7 Sep 2015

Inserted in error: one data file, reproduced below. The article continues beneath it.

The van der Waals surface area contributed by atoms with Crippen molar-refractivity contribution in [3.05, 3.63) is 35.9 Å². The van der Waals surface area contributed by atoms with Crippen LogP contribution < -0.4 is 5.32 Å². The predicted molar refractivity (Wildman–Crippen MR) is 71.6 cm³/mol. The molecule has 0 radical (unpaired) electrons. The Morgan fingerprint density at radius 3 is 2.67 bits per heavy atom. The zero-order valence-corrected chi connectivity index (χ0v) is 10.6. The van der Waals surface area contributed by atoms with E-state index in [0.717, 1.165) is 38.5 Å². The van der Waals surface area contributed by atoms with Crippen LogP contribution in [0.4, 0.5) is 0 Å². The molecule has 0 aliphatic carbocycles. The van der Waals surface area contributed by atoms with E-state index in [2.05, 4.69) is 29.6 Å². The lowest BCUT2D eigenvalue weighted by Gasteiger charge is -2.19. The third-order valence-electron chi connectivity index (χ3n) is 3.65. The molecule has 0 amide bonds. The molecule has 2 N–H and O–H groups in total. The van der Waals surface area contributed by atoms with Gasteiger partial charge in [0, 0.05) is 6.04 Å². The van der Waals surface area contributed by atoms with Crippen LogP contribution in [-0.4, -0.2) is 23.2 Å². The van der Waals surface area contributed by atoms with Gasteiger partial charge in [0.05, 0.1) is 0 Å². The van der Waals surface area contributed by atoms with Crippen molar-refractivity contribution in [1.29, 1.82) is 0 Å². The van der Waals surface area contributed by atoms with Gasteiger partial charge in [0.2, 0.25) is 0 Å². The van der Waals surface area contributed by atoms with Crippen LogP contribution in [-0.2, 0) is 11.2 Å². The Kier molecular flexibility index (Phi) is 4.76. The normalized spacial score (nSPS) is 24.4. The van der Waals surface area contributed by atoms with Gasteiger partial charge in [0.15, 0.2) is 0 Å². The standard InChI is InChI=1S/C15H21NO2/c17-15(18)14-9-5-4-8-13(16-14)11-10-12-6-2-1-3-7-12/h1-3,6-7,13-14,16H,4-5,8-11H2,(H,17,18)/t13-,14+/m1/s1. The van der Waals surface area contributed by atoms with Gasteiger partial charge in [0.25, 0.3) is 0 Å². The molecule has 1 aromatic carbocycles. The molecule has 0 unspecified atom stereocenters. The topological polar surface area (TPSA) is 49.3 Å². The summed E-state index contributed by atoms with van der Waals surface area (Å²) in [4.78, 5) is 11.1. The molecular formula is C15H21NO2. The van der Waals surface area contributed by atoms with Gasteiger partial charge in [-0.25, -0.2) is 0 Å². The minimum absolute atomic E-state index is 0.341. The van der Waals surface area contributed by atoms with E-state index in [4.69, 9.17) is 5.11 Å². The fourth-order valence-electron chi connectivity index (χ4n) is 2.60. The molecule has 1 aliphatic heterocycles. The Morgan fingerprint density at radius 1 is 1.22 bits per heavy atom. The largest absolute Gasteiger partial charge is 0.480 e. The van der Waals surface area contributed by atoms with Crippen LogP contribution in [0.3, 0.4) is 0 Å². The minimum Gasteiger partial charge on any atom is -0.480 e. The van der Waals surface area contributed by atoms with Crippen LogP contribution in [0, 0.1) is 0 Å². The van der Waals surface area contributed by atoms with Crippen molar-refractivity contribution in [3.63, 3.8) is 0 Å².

First and foremost, I am a professional. I've been around ever since it was discovered that our blood holds deeply complex secrets about human health. Today, thousands of tests are performed on the blood I carefully extract from dozens of patients every day. I perform venipunctures and capillary punctures, two very specialized and highly detailed procedures that are not as simple as I make them look. It took years to perfect my technique, but I make it look like there's nothing to it. I own phlebotomy. I live it, I breathe it, and I have built my professional life around perfecting it as an art form. My art is phlebotomy, the most commonly performed invasive procedure in healthcare. It's conducted on every newborn within the first hours, and performed throughout life until the final breath is drawn. Because of the procedure I have mastered physicians are able to assess wellness and disease, monitor and adjust medications, treat life-threatening infections and conditions, and orchestrate the activities of nearly every other healthcare professional involved with every patient I draw. Although many attempt diminish my expertise by calling me "just a phlebotomist" or referring to me as simply "lab," the truth of the matter is without me healthcare cannot function. Physicians can't diagnose, nurses can't medicate, surgeons can't operate, hospitalists can't consult, and laboratory scientists have nothing to test. I am indispensable. Despite my importance to every patient, practitioner, and laboratory scientist, my earnings are among the lowest of all healthcare professions. Adding insult to injury, I lack respect from those whose livelihoods depend on what my expertise provides. I provide it regardless. That's because my rewards come from within. Every patient I encounter gets my A-game, the only game I have. At the core of my being is the stark realization that if I don't sweat the details every time I draw blood, I can change how my patients are managed, even in ways that can end their lives. No lack of recognition will diminish the satisfaction I receive by knowing my contribution to every patient's care is incalculable. Realizing my patients' diagnosis, medication, and management depends heavily on my grasp of the procedure, and that most medical decisions are based on the quality of the samples I draw and submit for laboratory testing affirms for myself I'm doing meaningful work. Others may minimize my importance, but I never will. I am a professional. I am a perfectionist. Phlebotomy looks deceptively simple. But beneath the surface are hundreds of details that, if not learned, retained and practiced, can wreak havoc on the patient, the sample and the results the lab reports. Details like preventing nerve injury, mixing tubes slowly and deliberately, not letting the patient pump his fist, reclining patients who have a history of fainting, filling each tube fully and in the proper order, assuring test requirements are met, taking plenty of time to assure bleeding from the vein has stopped before bandaging, and preventing the myriad ways a sample gets hemolyzed, contaminated or otherwise corrupted. If you don't have perfectionists drawing blood samples, you don't have accurate laboratory results and patients get hurt. Some die. Because I'm a perfectionist, I can quote the standards and our facility's procedure manual by chapter and verse. I don't make exceptions to the rules. If my next patient is my sister, I make her tell me her name. If she wants me to look up her baby's last bilirubin result, I tell her to ask her physician. If she wants to leave before I bandage her, I make her stay until I know the bleeding has stopped. And if she's not my sister, I treat her as if she were anyway because everyone is someone's loved one. I realize the standards are not merely suggestions, but a well-established process based on the body of scientific knowledge and input from reputable authorities. I don't add my own flair. My flair is the standard of care. I'm a perfectionist. I am a phlebotomist. I've worked under many titles over the years. Although the term "phlebotomist" did not emerge until the mid-1900s, every physician, nurse, medical assistant and healthcare professional who ever took blood from a vein has been a phlebotomist, at least for the duration of the procedure. Attempts to eradicate me by giving my procedure to other professions rarely succeed because the complexity of what I do is so vastly underestimated. I've been shuffled around to other departments, had my name changed to "patient-care assistant," and given a multitude of other tasks. Change my title if you like, but I will always be a phlebotomist because I specialize in the procedure my profession was born to perform. Because phlebotomy is a gateway profession, the doors to many other healthcare professions are wide open to me. The option I prefer, though, is to stay right where I am. I know my work is critical to every patient. I also know not everyone who goes by the title is as dedicated to patients and sample quality as I am. I love my patients too much to let just anyone else draw their blood. I am uniquely qualified to do my job. I make dozens of decisions in the course of every draw. I call on my vast understanding of the standards, the nature of laboratory medicine, and my impact on the quality of care every patient receives. Most of all, I call on the burning desire to help people get well and stay well. My work is noble. My work is important. My work directs the healthcare decisions of every patient I serve. I am proud of what I do; even more so, I am humbled by what I get to do. I'm a professional. I'm a perfectionist. I'm a phlebotomist. This article was adapted from "Characteristics of a Valued Phlebotomist" written by Dennis J. Ernst and published in the June/July 2015 issue of Advance for Medical Laboratory Professionals.